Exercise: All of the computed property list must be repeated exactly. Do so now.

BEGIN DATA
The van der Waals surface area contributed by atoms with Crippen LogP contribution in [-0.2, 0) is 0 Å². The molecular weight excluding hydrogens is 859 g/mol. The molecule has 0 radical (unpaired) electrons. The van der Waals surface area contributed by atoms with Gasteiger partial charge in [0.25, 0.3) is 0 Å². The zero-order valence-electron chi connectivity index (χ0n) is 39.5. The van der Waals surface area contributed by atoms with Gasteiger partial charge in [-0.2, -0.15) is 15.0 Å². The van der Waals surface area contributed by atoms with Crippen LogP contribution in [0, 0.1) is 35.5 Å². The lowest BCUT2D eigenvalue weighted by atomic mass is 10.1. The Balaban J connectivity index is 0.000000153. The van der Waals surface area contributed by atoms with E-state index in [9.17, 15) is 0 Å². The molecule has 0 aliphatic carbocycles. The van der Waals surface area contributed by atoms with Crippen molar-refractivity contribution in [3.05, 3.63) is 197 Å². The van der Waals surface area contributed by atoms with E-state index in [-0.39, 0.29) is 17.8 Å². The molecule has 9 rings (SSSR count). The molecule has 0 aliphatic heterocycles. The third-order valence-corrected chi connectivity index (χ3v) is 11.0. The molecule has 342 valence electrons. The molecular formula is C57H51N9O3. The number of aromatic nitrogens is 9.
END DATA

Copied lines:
The van der Waals surface area contributed by atoms with Crippen LogP contribution in [-0.2, 0) is 0 Å². The molecular weight excluding hydrogens is 859 g/mol. The molecule has 0 radical (unpaired) electrons. The van der Waals surface area contributed by atoms with Gasteiger partial charge in [0.25, 0.3) is 0 Å². The zero-order valence-electron chi connectivity index (χ0n) is 39.5. The van der Waals surface area contributed by atoms with Gasteiger partial charge in [-0.2, -0.15) is 15.0 Å². The van der Waals surface area contributed by atoms with Crippen LogP contribution in [0, 0.1) is 35.5 Å². The lowest BCUT2D eigenvalue weighted by atomic mass is 10.1. The Balaban J connectivity index is 0.000000153. The van der Waals surface area contributed by atoms with E-state index in [9.17, 15) is 0 Å². The molecule has 0 aliphatic carbocycles. The van der Waals surface area contributed by atoms with Crippen molar-refractivity contribution in [3.05, 3.63) is 197 Å². The van der Waals surface area contributed by atoms with E-state index in [-0.39, 0.29) is 17.8 Å². The molecule has 9 rings (SSSR count). The molecule has 0 aliphatic heterocycles. The third-order valence-corrected chi connectivity index (χ3v) is 11.0. The molecule has 342 valence electrons. The molecular formula is C57H51N9O3. The number of aromatic nitrogens is 9.